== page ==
Emergency department contrast practices for abdominal/pelvic computed tomography-a national survey and comparison with the american college of radiology appropriateness criteria(®).

Published

Journal Article

BACKGROUND: Controversy exists regarding the need for contrast agents for emergency abdominal computed tomography (CT). OBJECTIVES: We surveyed United States (US) academic Emergency Departments (EDs) to document national practice. We hypothesized variable contrast use for abdominal/pelvic CT, including variance from the American College of Radiology's (ACR) Appropriateness Criteria(®), an evidence-based guideline. METHODS: A survey was sent to physician leaders of US academic EDs, defined as primary site of an Emergency Medicine residency program. Respondents were asked about their institutions' use of oral, intravenous (i.v.), and rectal contrast for various abdominal/pelvic CT indications. Responses were compared with the approach given the highest appropriateness rating by the American College of Radiology. RESULTS: One hundred and six of 152 (70%) surveys were completed. Intravenous contrast was the most frequently cited contrast. At least 90% of respondents reported using i.v. contrast in 12 of 18 indications. Oral contrast use was more variable. In no indication did ≥90% of respondents indicate use of oral contrast, and in only two indications did ≥90% avoid its use. Rectal contrast was rarely used. The most common indications for which no contrast agent was used were suspected renal colic (79%), viscus perforation (19%), penetrating abdominal trauma (18%), and blunt abdominal trauma (15%). CONCLUSIONS: Contrast practices for abdominal/pelvic CT vary nationally, according to a survey of US academic EDs. For multiple indications, the contrast practices of a substantial number of respondents deviated from those recommendations given the highest clinical appropriateness rating by the American College of Radiology.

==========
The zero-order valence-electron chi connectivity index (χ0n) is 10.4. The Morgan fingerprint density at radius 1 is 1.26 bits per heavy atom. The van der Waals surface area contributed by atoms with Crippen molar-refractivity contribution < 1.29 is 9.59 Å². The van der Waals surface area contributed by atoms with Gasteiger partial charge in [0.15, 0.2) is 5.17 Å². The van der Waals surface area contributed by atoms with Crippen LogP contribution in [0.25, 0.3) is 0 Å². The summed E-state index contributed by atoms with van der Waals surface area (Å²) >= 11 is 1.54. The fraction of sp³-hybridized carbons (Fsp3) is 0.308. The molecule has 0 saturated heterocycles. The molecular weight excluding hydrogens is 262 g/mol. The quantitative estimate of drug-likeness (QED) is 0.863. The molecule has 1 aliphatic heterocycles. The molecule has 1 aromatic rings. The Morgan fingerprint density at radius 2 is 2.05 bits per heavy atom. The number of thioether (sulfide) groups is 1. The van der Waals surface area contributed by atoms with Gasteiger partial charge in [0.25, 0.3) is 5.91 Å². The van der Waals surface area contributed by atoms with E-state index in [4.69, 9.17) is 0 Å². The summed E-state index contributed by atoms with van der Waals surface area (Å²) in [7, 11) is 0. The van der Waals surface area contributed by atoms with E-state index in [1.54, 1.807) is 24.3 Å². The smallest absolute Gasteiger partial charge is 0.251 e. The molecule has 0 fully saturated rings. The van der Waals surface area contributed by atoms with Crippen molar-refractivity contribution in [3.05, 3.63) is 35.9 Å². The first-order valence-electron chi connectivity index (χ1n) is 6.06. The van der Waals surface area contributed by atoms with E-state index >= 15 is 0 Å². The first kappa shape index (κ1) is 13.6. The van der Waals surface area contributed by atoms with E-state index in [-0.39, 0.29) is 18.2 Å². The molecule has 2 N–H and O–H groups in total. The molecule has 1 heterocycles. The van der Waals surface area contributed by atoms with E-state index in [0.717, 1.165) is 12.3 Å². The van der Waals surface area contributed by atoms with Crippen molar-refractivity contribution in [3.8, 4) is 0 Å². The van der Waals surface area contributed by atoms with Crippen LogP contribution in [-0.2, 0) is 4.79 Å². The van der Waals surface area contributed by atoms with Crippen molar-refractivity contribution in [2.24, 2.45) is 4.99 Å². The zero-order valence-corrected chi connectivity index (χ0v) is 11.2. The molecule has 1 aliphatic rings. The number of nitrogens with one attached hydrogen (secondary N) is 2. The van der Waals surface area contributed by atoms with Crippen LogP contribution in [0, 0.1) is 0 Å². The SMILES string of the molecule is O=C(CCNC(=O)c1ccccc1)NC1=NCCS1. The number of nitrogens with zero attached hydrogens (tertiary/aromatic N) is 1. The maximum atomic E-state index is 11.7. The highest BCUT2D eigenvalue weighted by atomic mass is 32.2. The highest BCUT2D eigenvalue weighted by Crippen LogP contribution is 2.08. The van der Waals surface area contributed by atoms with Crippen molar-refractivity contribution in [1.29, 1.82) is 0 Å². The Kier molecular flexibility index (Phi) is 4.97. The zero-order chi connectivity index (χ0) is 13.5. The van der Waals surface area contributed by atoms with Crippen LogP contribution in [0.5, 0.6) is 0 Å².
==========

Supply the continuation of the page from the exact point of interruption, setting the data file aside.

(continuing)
Full Text

Cited Authors

  • Broder, JS; Hamedani, AG; Liu, SW; Emerman, CL

Published Date

  • February 2013

Published In

Volume / Issue

  • 44 / 2

Start / End Page

  • 423 - 433

PubMed ID

  • 23164558

Pubmed Central ID

  • 23164558

International Standard Serial Number (ISSN)

  • 0736-4679

Digital Object Identifier (DOI)

  • 10.1016/j.jemermed.2012.08.027

Language

  • eng

Conference Location

  • United States